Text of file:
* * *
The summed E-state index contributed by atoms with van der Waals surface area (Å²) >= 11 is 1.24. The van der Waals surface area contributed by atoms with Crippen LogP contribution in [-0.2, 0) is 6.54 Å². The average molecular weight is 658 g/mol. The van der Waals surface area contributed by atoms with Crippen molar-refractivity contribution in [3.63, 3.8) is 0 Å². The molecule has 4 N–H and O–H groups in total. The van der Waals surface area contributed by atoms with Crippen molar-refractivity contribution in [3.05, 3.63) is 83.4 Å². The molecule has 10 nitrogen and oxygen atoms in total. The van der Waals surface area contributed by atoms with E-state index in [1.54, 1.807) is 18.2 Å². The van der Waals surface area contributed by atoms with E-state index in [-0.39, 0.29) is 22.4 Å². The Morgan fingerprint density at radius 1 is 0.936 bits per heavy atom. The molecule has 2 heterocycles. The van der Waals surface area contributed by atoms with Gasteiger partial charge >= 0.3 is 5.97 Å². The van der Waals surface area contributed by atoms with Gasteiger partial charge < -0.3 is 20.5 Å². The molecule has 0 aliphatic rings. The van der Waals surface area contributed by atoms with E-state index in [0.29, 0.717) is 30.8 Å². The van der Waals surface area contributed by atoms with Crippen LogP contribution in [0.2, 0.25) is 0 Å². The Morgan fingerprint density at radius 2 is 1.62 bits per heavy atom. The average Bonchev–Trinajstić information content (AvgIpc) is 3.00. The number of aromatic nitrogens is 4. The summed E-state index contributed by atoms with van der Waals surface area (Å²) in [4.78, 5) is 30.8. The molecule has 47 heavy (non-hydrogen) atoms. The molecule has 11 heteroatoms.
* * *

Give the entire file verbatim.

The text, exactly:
The summed E-state index contributed by atoms with van der Waals surface area (Å²) >= 11 is 1.24. The van der Waals surface area contributed by atoms with Crippen LogP contribution in [-0.2, 0) is 6.54 Å². The average molecular weight is 658 g/mol. The van der Waals surface area contributed by atoms with Crippen molar-refractivity contribution in [3.63, 3.8) is 0 Å². The molecule has 4 N–H and O–H groups in total. The van der Waals surface area contributed by atoms with Crippen molar-refractivity contribution in [3.05, 3.63) is 83.4 Å². The molecule has 10 nitrogen and oxygen atoms in total. The van der Waals surface area contributed by atoms with E-state index in [1.54, 1.807) is 18.2 Å². The van der Waals surface area contributed by atoms with E-state index in [-0.39, 0.29) is 22.4 Å². The Morgan fingerprint density at radius 1 is 0.936 bits per heavy atom. The molecule has 2 heterocycles. The van der Waals surface area contributed by atoms with Gasteiger partial charge >= 0.3 is 5.97 Å². The van der Waals surface area contributed by atoms with Gasteiger partial charge < -0.3 is 20.5 Å². The molecule has 0 aliphatic rings. The van der Waals surface area contributed by atoms with E-state index in [0.29, 0.717) is 30.8 Å². The van der Waals surface area contributed by atoms with Crippen LogP contribution in [0.2, 0.25) is 0 Å². The Morgan fingerprint density at radius 2 is 1.62 bits per heavy atom. The average Bonchev–Trinajstić information content (AvgIpc) is 3.00. The number of aromatic nitrogens is 4. The summed E-state index contributed by atoms with van der Waals surface area (Å²) in [4.78, 5) is 30.8. The molecule has 47 heavy (non-hydrogen) atoms. The molecule has 11 heteroatoms.